Over the Rainbow (and Back Again)
It’s 2020, so mid-August seems like a lifetime ago. But it’s only been a few short months since Kamala Harris joined Joe Biden’s ticket, a California gender reveal party sparked fires that soon consumed the state, and some old tweets written by Randy Rainbow resurfaced, causing many to wonder if the wunderkind’s career was meeting a premature end.
For many a liberal fan of musical theatre, Randy Rainbow has been a godsend during the Age of Trump. His political parody versions of songs from Oklahoma!, Grease, and Hamilton (and the occasional pop song—his rendition of “Desperate Cheeto” to the tune of “Despacito” is classic) have provided an outlet to our existential dread that involves chuckles and guffaws when we could have very easily just wept or shrieked or howled at the moon.
So it was disconcerting to read some of the tweets written a decade ago that targeted Black, Hispanic, Asian, Jewish, and transgender people in ways that were crude, often unfunny, and occasionally cruel. It seemed very much at odds with the Randy Rainbow who typically made fun of rich, white men in ways that were always hilarious and sparkled with wit.
I had friends who worried that Rainbow would be forever “canceled” by overzealous liberals and our obnoxious purity standards. There were voices on my Facebook feed saying exactly this—they were done with Randy Rainbow forever, and good riddance; he was a horrible person and this proved it.
Others pointed out that these tweets were 10 years old and also he’s a comic and by the way, have you ever heard of a little thing called free speech. I was somewhere in the middle of these views: I hoped Randy would be entertaining us for years to come, but it was clear the story was a minor scandal, and that Rainbow would certainly have to issue a well-crafted apology if he wanted it to go away.
For three days, the debate raged on. Of course, in the year 2020, three days seems like at least three weeks. But after this eternity had passed, Randy Rainbow emerged in the pages of the Advocate, with the apology I expected. Soon after, he would release a new video (“I Won’t Vote Trump” to the tune of “I Won’t Grow Up” from the 1954 musical Peter Pan) that would be well-received by fans. All was forgiven, or so it would seem.
And if you’re wondering why he wasn’t instantly devoured by a screaming liberal mob, it’s because his apology worked. Like all good apologies, it conveyed regret, contrition, and evidence of change.
It’s frankly amazing to me how many people caught in similar situations craft apologies in which they refuse to apologize. When Gov. Ralph Northam of Virginia was called upon to answer for photos in an old college yearbook depicting him in blackface, he held a press conference in which his repentance included jokes about how difficult it is to remove shoe polish from one’s face, and he might have moonwalked for the assembled journalists had his wife not prevented him.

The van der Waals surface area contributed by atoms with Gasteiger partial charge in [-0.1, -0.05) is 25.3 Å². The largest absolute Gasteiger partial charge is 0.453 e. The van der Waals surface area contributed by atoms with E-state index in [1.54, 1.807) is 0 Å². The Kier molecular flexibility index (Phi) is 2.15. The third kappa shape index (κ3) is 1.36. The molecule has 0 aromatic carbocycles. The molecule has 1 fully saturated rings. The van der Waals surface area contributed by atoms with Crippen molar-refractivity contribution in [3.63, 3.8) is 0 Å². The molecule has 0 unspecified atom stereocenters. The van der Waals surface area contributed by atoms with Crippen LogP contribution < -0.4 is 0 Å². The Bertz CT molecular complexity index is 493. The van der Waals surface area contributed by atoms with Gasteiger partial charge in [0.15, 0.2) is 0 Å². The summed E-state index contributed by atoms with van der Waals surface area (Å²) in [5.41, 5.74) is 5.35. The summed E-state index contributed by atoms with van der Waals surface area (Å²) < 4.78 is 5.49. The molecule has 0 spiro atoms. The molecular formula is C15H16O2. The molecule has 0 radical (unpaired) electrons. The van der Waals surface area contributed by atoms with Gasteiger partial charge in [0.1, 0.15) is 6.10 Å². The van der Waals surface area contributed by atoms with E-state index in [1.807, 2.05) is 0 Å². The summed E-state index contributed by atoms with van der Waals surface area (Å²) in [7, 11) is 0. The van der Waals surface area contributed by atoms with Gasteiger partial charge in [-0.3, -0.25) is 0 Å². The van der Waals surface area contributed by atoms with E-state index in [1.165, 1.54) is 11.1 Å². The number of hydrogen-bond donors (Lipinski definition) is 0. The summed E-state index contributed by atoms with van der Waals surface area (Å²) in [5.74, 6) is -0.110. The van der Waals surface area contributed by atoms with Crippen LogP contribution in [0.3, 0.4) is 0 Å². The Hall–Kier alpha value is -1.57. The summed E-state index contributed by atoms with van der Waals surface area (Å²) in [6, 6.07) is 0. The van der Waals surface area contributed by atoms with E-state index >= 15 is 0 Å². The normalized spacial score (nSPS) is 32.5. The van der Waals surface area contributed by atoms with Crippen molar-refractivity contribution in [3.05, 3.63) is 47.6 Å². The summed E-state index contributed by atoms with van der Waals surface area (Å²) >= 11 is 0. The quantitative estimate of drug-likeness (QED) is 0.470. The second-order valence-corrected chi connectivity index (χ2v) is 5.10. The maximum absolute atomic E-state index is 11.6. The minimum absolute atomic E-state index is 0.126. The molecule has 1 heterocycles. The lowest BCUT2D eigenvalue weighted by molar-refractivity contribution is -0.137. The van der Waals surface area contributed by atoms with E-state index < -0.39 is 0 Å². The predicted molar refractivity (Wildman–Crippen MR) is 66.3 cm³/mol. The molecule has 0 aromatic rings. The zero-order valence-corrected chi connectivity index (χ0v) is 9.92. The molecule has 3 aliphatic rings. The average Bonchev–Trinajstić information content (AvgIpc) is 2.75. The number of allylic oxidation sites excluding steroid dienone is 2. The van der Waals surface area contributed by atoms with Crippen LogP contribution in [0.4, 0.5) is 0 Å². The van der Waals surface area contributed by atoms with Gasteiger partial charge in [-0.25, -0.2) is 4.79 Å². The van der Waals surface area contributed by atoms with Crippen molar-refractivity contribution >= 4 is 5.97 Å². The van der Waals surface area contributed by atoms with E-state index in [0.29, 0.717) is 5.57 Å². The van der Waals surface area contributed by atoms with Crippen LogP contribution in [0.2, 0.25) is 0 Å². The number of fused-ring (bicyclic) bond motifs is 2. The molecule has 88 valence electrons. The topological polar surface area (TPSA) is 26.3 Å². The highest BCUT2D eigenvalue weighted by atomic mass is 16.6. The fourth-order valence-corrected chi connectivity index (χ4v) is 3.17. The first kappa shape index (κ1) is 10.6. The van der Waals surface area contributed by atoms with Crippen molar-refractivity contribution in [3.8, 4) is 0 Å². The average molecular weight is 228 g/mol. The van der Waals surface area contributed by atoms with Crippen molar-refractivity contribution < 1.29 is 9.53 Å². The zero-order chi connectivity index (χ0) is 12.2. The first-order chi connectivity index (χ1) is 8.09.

When Harry Potter author J.K. Rowling was criticized after she mocked trans-inclusive language in a tweet, she responded with a pages long manifesto about how misunderstood she was as a cisgender woman. (Since this time, she’s gone full TERF- Trans Exclusive Radical Feminist, doubling down and promoting online stores that sell blatantly anti-trans merchandise.)
When Kevin Spacey was accused of child sexual assault, he quickly explained he’d been very drunk and then chose that particular moment to come out of the closet—perhaps he believed this would be big news and people would forget about the whole kerfuffle about fondling underage boys.
There’s a myth, widely parroted by conservative politicians, that the liberals have created a new and insidious “cancel culture,” in which any public figure can see their careers and lives destroyed upon the detection of any single human flaw. It’s not true.
First of all, it’s not new. Hollywood screenwriter Dalton Trumbo was canceled in 1947 when he refused to answer Joe McCarthy’s questions before Congress. In the late eighties, Gary Hart went from front-runner to has-been when a photo leaked of him with a mistress on his knee. But most importantly, it’s not true.
In 2015, Apple CEO Tim Cook apologized for not paying artists when their music was streamed in customer trials—then changed the policy. In 2018, television anchor Joy Reid expressed real regret when old homophobic statements resurfaced. And in 2020, Randy Rainbow apologized for decades-old tweets and then got on with his life, simply for following what should be an obvious rule.
When you say you’re sorry, you should actually be sorry.
Eric Peterson is a writer and teacher. He co-hosts a podcast about old movies—visit rewindpod.com to learn more.